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When compared to older generations, Gen Z and Millennial donors have different meanings in giving back to a charity. They are more eager to be involved in specific projects or initiatives rather than make an annual contribution. Younger donors want to see the impact of their donation, and they rely on social media for this information.
That’s why social media plays an important role for fundraisers in attracting this younger generation’s attention. As the most popular social media platforms, Facebook and Instagram are both powerful tools for charities to reach donors within their own communities.
However, there is one important thing fundraisers should keep in mind. What Millennials and Gen Z value most is authenticity, not only when it comes to businesses or products they trust but also how they support them through their donations.
Building relationships with Gen Z and Millennial donors is all about creating engaging content that reflects your organization’s vision and strategic plan. Before we dive into a practical approach to using social media effectively, let’s define the difference between the older and younger generations.
Understanding the Donors
In the past, marketers could convince donors simply by making an engaging proposal. Throw in pictures of cute kids, maybe a success story or two, and “Bob’s your uncle.”
Nowadays, donors are getting more educated every day. They’ve grown immune to cheesy marketing campaigns that promise everything while delivering nothing. Instead of cuddly babies, they want concrete facts backed by real results.
For the younger generation, the biggest thing is authenticity. It isn’t enough for Millennials to simply donate money anymore. If you want them to financially support your organization, it needs to be relatable on every level possible – from your vision statement down to their donations, budgets are being slashed at an alarming speed.
The younger generation has started looking for organizations that use a sustainable approach towards fundraising. For example, an organization sharing its passion for achieving goals set out in strategic plans.
Millennials (born 1981 – 1995)
For Millennial donors (born 1981 – 1995), technology is their world. Therefore, they are likely to be comfortable with donating via social media and other online platforms.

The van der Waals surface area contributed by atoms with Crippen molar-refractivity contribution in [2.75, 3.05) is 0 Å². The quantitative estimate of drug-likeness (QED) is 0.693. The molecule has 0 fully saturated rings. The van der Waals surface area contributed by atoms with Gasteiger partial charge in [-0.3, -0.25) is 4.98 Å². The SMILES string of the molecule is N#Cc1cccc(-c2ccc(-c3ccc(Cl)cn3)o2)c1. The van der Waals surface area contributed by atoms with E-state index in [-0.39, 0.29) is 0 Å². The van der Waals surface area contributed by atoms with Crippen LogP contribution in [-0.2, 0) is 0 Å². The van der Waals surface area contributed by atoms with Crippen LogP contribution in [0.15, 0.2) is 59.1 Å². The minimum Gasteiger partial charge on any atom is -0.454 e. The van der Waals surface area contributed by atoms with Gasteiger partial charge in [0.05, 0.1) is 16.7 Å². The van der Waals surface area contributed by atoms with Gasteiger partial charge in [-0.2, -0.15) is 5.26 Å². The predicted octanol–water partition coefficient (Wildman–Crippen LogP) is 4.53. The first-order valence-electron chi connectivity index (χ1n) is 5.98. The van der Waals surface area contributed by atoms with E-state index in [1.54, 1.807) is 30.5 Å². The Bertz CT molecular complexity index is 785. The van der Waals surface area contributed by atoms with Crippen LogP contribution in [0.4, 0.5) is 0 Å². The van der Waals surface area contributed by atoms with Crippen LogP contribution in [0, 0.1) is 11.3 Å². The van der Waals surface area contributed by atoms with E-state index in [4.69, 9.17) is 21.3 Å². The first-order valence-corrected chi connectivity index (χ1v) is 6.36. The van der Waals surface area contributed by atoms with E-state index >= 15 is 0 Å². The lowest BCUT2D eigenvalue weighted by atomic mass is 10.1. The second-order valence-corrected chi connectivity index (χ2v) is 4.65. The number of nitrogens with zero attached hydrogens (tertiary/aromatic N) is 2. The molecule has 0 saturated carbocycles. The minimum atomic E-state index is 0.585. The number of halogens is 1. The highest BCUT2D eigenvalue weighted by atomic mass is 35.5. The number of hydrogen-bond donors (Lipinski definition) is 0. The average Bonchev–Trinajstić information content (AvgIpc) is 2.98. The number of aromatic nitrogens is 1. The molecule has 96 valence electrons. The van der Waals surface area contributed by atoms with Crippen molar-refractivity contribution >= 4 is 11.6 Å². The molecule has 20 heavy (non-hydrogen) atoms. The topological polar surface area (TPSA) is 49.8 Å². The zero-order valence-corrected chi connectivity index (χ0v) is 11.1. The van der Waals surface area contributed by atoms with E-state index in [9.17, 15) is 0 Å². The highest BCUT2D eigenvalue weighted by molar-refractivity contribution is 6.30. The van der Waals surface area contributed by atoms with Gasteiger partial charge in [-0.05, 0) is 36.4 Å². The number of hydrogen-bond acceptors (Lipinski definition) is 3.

They want to volunteer for causes they care about and become more involved, but not through traditional methods that may seem old-fashioned or time-consuming. Rather than serving on committees and boards, Millennials would rather take the lead on smaller projects: distributing flyers, hosting a fundraising event, sending emails encouraging donations to others in their networks. This is called ‘voluntourism.’
Millennial donors are also less likely to make significant financial contributions until later in life; instead, they see themselves as “heavily involved helpers.” And since many of them graduated from college during the recession, they’ve been forced to start their careers slowly – this makes it difficult for nonprofit organizations to approach them for larger gifts.
It’s not that Millennials don’t want to give. They just want to do it their own way. This is why more nonprofit organizations are adopting new technologies. For example, sites like Kickstarter allows users to start funding for projects on any topic with a few clicks of a button – young donors can easily spread the word about what’s important to them through Facebook, Twitter, email, or even text messages. Crowdfunding platforms also give nonprofits access to broad networks outside of their usual supporters.
Generation Z (born 1996 – present)
Generation Z has been exposed to the internet from an early stage, significantly influencing their approach to giving.
Social media communication is especially important for fundraising since it allows donors to receive information about causes and organizations quickly and directly. It also provides an easy way for people to share what’s important to them with friends, family members, and peers.
Having access to these communication channels can help Gen Z stay up-to-date on what’s going on in the world, making them more likely to give back. This demographic can also connect with other like-minded individuals who are interested in donating time or money toward various causes.
Donor Sentiment on Social Media